government complianceWithin the past few decades, state and federal laws have changed the data destruction landscape. The guidelines set in place have made the disposal of all materials more secure and reliable for everyone. Destruction companies must follow the regulations stated in these laws to ensure they are providing safe destruction services to their clients. It is also reassuring for the client to know their information is being protected throughout the destruction process due to these laws.

Overview of Destruction Laws

Before the introduction of many of the laws that exist today, companies could just toss their client’s private information in the trash or recycle documents instead of shredding them. The world has changed greatly in the past few decades, new advancements in technology have made securing private information in paper and electronic form a top priority.

In 1996, the federal government passed a major privacy law relating to the health industry called HIPAA. The law regulates Personal Health Information (PHI) by ensuring there are safeguards in place to protect the records as well as prohibit the disclosure of them. When disposing of PHI, it is critical the shredding company is HIPAA compliant or else hefty fines could be given out.

CFAA was passed in 1984 but has been updated six times since to create a computer security law that reflects the current technology environment. When it comes to electronic data, look no further than this law to find regulations on how to handle your digital documents. Over a decade later, GLBA was passed which sets restrictions on financial institutions and how they are to manage their client’s documents.

The Sarbanes Oxley Act of 2002 sets requirements for document retention times which could affect when you are able to shred your sensitive records. Just a year later, FACTA was enacted which regulates how businesses of all shapes and sizes must protect and properly dispose of sensitive or personal client data.

The majority of states have also created laws on data disposal. To find the regulations specific to your state, check out this site.

What Data Destructions Laws Mean for You

These laws are designed to protect the consumer’s privacy. Whether you have paper, digital, or electronic media, your information will be guarded under one of the various state or federal laws mentioned above. When destroying your data, you can be at ease knowing a secure destruction company will be compliant and follow all guidelines.

What Data Destruction Laws Mean for Destruction Companies

government compliance and data destructionThe current regulations have forced destruction companies to become even more secure. If a shredding company does not comply with all federal and state laws, they could not only receive substantial fines but also lose their reputation. There are many steps shredding companies take to establish compliance, we will highlight some of them here.

Companies may choose to be NAID certified or members of MSA. NAID AAA Certification is not an easy process as it requires an audit to be done at every individual location the business owns. During the audit, NAID makes sure the company’s shredding protocol follows all laws and regulations including FACTA and HIPAA. If a company is up to NAID’s standards, they will receive certification. A business that receives this designation can be considered trustworthy and compliant with all data destruction laws.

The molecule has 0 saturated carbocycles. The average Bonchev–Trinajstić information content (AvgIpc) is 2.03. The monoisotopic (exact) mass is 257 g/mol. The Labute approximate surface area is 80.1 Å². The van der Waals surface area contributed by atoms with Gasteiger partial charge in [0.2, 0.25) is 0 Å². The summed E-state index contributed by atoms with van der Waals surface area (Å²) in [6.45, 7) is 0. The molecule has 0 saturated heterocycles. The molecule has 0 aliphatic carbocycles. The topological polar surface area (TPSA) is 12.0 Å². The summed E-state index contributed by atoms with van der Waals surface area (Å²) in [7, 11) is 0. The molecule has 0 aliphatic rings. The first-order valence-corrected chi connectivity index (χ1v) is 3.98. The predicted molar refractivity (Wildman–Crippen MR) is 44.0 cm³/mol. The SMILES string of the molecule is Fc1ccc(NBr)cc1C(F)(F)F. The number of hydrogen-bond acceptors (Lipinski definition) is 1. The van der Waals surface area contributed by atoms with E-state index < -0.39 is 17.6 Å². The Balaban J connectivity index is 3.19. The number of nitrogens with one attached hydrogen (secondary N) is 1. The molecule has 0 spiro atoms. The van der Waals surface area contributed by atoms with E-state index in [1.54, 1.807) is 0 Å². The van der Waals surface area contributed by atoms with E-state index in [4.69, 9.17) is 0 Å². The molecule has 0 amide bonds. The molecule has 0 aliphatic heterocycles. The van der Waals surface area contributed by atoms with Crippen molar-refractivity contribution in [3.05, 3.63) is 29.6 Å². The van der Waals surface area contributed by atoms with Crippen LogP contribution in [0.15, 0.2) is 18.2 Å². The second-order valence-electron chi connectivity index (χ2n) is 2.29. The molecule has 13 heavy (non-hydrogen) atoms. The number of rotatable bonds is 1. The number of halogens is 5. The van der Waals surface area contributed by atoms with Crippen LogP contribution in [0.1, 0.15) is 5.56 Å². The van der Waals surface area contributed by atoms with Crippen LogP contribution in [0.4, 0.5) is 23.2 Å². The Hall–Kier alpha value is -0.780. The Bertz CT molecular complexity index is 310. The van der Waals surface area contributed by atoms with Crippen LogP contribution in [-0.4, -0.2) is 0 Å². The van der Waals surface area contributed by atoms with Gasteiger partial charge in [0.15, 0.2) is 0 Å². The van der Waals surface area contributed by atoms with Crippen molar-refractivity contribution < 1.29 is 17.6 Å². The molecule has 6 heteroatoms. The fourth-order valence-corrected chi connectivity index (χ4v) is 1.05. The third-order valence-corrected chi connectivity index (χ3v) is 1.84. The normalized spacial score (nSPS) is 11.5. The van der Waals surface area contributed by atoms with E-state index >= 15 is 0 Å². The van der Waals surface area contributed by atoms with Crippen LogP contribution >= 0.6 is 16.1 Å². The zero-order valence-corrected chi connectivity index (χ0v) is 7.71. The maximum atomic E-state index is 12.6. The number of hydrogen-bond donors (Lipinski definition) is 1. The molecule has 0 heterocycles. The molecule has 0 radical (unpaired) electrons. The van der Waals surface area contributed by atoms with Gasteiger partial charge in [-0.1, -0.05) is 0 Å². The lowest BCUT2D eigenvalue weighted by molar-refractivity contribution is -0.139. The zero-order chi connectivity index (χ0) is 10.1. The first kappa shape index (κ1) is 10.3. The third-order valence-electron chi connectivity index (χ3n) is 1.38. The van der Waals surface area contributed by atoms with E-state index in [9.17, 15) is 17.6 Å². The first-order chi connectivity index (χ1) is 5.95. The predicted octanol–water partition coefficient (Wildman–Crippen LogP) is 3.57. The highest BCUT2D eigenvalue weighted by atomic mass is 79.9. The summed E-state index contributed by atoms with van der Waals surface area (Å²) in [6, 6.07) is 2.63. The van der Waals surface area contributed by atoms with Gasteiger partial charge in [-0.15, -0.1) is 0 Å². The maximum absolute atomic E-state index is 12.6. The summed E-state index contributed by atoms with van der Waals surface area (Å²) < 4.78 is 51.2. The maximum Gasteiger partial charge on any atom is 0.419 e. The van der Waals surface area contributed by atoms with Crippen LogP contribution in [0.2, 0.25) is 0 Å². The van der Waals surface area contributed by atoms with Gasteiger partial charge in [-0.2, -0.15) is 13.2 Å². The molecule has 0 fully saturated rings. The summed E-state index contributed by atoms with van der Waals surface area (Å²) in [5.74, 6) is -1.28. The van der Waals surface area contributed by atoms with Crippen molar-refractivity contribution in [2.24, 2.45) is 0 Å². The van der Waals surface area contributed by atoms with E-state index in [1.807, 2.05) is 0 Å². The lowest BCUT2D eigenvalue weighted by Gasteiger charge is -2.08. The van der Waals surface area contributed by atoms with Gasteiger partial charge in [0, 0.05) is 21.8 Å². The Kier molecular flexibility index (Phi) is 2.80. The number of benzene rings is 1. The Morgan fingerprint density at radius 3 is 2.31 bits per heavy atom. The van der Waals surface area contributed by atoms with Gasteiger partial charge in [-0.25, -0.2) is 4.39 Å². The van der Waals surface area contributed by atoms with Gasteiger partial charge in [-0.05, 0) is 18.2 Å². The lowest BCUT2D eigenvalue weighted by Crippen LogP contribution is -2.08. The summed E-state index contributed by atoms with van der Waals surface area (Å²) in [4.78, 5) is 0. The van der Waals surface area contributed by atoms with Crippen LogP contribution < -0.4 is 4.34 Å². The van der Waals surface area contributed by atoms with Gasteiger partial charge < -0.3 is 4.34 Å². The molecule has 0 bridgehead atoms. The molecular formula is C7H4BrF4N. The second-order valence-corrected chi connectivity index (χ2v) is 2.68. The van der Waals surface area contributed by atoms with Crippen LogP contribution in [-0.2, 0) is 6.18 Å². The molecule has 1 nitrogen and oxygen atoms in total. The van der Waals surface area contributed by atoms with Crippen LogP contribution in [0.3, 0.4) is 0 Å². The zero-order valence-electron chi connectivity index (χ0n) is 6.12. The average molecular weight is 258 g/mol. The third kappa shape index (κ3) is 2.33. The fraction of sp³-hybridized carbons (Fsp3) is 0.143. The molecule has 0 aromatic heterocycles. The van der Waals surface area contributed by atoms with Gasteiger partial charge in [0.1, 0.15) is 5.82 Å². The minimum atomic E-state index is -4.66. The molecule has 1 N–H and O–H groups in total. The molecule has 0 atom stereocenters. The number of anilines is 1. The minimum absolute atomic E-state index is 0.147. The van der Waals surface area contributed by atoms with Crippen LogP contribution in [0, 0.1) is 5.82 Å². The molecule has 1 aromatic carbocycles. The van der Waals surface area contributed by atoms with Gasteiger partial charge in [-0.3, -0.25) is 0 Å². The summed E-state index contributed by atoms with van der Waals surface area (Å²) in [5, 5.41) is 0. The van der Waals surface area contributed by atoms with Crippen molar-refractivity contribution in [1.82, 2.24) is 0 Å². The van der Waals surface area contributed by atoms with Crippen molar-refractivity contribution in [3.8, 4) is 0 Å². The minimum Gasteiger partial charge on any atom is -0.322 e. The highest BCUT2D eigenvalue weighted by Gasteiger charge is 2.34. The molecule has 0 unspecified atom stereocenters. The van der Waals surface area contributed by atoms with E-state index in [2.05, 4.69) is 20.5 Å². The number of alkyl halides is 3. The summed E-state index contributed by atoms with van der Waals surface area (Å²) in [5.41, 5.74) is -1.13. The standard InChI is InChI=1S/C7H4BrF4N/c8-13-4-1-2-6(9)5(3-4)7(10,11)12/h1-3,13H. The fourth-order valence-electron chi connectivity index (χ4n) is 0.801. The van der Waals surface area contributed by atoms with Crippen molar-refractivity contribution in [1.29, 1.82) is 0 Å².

You should also look for shredders that are members of MSA. The Mobile Shredding Association sets standards for all their members that must be adhered to in order to maintain membership. Members are subject to annual random audits to ensure they are adhering to MSA standards. Members of this association can be accounted on providing the most secure destruction services possible.

The shredding industry has also established multiple security levels for paper shredders with DIN 65399. You may not have known that different shredders will cut your paper into smaller or larger bits and the actual cutting style will vary. For this reason, a basic office shredder will not provide the same results as an industrial shredder.


computer security By providing customers with various security levels, shredding companies can guarantee no matter how sensitive the document, it will be destroyed in compliance with the current industry standards on particle size. The Department of Defense and other government agencies have strict regulations on the size of the shredded paper bits. And in fact, many shredding companies choose to use shredders that produce particle sizes that are smaller than what is currently regulated for the average shredding purge at a home or office.

Another step destruction companies take to ensure compliance is offering a certificate of destruction. This documentation proves the records were shredded securely. The certificate should include information such as the date and location of the destruction, the names of people who completed the shredding, and other transfer of custody information. A certificate of destruction holds shredding companies accountable in case of a legal action or an audit and leaves a chain of custody trail.

There are plenty of steps destruction companies must take to ensure compliance with federal laws. In many cases, the process to achieve these standards is not easy which makes companies that attain such attributes even more trustworthy and secure.

Locate Shredding Services Near You

If you are looking for shredding or any destruction service, we can help. Shred Nations has a nationwide network of contractors that can come right to your doorstep and do the shredding for you. Give us a call at (800) 747-3365 or fill out the form to the right for a free quote.